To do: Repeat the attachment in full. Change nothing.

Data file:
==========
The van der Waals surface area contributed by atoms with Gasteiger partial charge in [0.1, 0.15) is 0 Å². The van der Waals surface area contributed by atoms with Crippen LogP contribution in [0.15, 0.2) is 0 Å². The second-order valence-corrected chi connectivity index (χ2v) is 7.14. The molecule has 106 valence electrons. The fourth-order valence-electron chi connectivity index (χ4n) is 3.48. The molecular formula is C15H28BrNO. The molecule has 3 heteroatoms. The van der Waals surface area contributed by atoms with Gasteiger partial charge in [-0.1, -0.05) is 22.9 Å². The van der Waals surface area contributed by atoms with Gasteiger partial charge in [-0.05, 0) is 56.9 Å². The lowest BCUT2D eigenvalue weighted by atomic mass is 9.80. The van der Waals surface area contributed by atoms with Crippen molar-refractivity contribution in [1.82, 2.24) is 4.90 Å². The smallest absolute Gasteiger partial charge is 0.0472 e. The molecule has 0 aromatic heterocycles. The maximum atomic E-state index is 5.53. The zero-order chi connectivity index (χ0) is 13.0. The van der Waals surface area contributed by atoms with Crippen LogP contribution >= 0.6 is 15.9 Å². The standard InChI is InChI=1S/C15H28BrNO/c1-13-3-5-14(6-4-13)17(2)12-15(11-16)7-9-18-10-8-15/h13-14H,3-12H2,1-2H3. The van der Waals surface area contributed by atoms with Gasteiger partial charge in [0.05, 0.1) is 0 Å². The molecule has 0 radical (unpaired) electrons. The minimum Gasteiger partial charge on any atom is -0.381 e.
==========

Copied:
The van der Waals surface area contributed by atoms with Gasteiger partial charge in [0.1, 0.15) is 0 Å². The van der Waals surface area contributed by atoms with Crippen LogP contribution in [0.15, 0.2) is 0 Å². The second-order valence-corrected chi connectivity index (χ2v) is 7.14. The molecule has 106 valence electrons. The fourth-order valence-electron chi connectivity index (χ4n) is 3.48. The molecular formula is C15H28BrNO. The molecule has 3 heteroatoms. The van der Waals surface area contributed by atoms with Gasteiger partial charge in [-0.1, -0.05) is 22.9 Å². The van der Waals surface area contributed by atoms with Gasteiger partial charge in [-0.05, 0) is 56.9 Å². The lowest BCUT2D eigenvalue weighted by atomic mass is 9.80. The van der Waals surface area contributed by atoms with Crippen molar-refractivity contribution in [1.82, 2.24) is 4.90 Å². The smallest absolute Gasteiger partial charge is 0.0472 e. The molecule has 0 aromatic heterocycles. The maximum atomic E-state index is 5.53. The zero-order chi connectivity index (χ0) is 13.0. The van der Waals surface area contributed by atoms with Crippen LogP contribution >= 0.6 is 15.9 Å². The standard InChI is InChI=1S/C15H28BrNO/c1-13-3-5-14(6-4-13)17(2)12-15(11-16)7-9-18-10-8-15/h13-14H,3-12H2,1-2H3. The van der Waals surface area contributed by atoms with Gasteiger partial charge in [0.05, 0.1) is 0 Å². The molecule has 0 radical (unpaired) electrons. The minimum Gasteiger partial charge on any atom is -0.381 e.